With the system running at the stock 2.8GHz the ECO ALC 240 did very well, right on the heels of the Super Mega. Coming in at 55*C it beat out its sibling the Vantage by 5.57 degrees, and the Corsair H70 by a slim 1.75 degrees.
With the system mildly overclocked to 3.5GHz the ECO ALC 240 slips back in the pack but is still only 3 degrees behind the Super Mega. This time the ECO 240 and the H70 seem a little more evenly matched with the H70 ahead by a very small 1/4 degree.
Pushing the system to 4.0GHz the heat goes up and the ECO ALC 240 drops in the pack. Coming in at 74.75*C it’s 5.25 degrees behind the Super Mega, 2.25 degrees behind the H70, and ahead of the Vantage ALC by 2 degrees.
Now I wondered what would happen if the radiator had no restriction from the case. Seeing how half of one of the fans was block it only seemed fair to pull it out of the case to see how it would do. With the radiator out of the case and sitting on the desk I ran the tests again with the CPU at the stock 2.8GHz and 4.0GHz to see if there was any difference.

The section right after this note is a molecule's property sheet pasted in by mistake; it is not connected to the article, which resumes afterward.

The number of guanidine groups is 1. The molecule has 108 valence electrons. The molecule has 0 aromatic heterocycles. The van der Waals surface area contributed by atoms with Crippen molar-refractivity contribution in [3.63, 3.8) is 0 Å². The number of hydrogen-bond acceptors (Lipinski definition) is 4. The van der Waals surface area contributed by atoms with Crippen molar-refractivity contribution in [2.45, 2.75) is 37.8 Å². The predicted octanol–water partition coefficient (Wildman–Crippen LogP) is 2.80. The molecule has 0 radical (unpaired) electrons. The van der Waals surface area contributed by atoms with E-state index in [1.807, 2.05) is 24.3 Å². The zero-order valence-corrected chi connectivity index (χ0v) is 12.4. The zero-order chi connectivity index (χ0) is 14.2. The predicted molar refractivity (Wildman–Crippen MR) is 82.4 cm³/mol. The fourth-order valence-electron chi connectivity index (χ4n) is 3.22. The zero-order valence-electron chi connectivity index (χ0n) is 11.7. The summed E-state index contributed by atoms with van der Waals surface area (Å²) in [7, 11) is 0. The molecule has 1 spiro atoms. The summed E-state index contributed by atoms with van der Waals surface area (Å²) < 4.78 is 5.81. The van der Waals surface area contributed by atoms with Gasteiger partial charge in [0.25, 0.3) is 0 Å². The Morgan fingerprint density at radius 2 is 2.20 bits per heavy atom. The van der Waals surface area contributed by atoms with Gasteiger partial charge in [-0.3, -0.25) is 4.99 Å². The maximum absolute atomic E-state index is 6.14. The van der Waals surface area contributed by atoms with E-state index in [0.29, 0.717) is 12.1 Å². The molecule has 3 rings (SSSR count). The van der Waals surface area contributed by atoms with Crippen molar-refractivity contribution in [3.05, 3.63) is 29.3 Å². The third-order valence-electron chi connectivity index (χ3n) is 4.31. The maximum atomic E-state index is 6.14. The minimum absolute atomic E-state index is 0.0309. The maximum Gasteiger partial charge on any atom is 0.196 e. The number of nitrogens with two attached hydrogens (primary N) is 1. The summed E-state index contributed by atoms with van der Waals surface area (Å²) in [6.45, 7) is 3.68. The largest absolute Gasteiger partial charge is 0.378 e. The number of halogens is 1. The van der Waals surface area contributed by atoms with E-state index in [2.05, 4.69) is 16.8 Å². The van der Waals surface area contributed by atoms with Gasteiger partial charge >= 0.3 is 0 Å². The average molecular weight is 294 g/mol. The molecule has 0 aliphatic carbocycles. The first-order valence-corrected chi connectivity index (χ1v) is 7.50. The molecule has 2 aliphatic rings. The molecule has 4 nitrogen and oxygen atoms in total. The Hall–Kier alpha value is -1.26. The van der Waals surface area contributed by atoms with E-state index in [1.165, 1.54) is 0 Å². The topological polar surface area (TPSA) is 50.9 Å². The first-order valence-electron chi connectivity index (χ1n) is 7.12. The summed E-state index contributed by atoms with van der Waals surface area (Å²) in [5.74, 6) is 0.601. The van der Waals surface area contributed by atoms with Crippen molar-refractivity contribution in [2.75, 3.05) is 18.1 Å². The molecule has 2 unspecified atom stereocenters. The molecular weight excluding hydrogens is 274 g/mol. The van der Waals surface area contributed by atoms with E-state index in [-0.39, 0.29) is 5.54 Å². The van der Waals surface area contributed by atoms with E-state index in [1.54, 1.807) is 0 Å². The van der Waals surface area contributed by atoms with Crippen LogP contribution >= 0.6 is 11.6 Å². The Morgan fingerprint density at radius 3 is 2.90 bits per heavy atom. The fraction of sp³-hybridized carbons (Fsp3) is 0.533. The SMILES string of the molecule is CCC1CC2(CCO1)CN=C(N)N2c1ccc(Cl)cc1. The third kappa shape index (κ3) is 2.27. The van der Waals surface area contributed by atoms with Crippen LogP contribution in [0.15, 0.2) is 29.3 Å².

Moving from internal mounting where some of the fan was blocked to sitting in open air made quite a difference. There was a 1.5*C at 2.8GHz and an 8.5* difference at 4.0GHz. So this just shows that the case you use and how it’s mounted will greatly affect performance.
I then slapped four Scythe 68CFM fans I had on the radiator to see how it would perform. At 4.0GHz there was a 4 degree improvement in the performance when mounted internally, and only 1/2 degree improvement externally. With the quad fans mounted internally the 70.75*C temp is only 1.25*C behind the Super Mega on the high pressure setting. At the lower 2.8GHz the gap was a little narrower, but it was still improvement over the stock fans.